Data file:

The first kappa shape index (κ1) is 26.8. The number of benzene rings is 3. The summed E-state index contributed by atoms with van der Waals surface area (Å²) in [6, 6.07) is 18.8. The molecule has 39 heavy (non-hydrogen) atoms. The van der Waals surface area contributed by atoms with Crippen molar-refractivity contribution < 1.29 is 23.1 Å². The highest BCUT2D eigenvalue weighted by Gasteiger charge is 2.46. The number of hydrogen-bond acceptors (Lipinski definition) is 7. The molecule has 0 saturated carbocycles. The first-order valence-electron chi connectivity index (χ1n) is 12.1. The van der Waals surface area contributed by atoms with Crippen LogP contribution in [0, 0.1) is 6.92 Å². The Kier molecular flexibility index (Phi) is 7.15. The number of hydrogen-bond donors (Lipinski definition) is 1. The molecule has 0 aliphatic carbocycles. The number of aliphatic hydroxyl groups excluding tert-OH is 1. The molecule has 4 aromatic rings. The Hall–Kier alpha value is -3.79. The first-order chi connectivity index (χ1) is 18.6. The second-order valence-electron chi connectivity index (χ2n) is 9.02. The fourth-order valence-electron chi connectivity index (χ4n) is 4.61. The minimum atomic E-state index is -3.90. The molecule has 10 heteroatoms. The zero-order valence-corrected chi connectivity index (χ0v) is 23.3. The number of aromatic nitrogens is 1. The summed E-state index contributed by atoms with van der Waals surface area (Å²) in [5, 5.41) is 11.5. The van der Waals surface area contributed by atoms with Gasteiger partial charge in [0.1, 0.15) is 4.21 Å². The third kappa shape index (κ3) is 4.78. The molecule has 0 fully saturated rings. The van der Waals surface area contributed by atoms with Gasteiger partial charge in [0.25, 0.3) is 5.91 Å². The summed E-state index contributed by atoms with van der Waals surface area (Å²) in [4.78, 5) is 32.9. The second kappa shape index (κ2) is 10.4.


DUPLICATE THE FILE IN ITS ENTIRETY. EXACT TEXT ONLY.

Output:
The first kappa shape index (κ1) is 26.8. The number of benzene rings is 3. The summed E-state index contributed by atoms with van der Waals surface area (Å²) in [6, 6.07) is 18.8. The molecule has 39 heavy (non-hydrogen) atoms. The van der Waals surface area contributed by atoms with Crippen molar-refractivity contribution < 1.29 is 23.1 Å². The highest BCUT2D eigenvalue weighted by Gasteiger charge is 2.46. The number of hydrogen-bond acceptors (Lipinski definition) is 7. The molecule has 0 saturated carbocycles. The first-order valence-electron chi connectivity index (χ1n) is 12.1. The van der Waals surface area contributed by atoms with Crippen LogP contribution in [0, 0.1) is 6.92 Å². The Kier molecular flexibility index (Phi) is 7.15. The number of hydrogen-bond donors (Lipinski definition) is 1. The molecule has 0 aliphatic carbocycles. The number of aliphatic hydroxyl groups excluding tert-OH is 1. The molecule has 4 aromatic rings. The Hall–Kier alpha value is -3.79. The first-order chi connectivity index (χ1) is 18.6. The second-order valence-electron chi connectivity index (χ2n) is 9.02. The fourth-order valence-electron chi connectivity index (χ4n) is 4.61. The minimum atomic E-state index is -3.90. The molecule has 10 heteroatoms. The zero-order valence-corrected chi connectivity index (χ0v) is 23.3. The number of aromatic nitrogens is 1. The summed E-state index contributed by atoms with van der Waals surface area (Å²) in [5, 5.41) is 11.5. The van der Waals surface area contributed by atoms with Gasteiger partial charge in [0.1, 0.15) is 4.21 Å². The third kappa shape index (κ3) is 4.78. The molecule has 0 fully saturated rings. The van der Waals surface area contributed by atoms with Gasteiger partial charge in [0.25, 0.3) is 5.91 Å². The summed E-state index contributed by atoms with van der Waals surface area (Å²) in [4.78, 5) is 32.9. The second kappa shape index (κ2) is 10.4.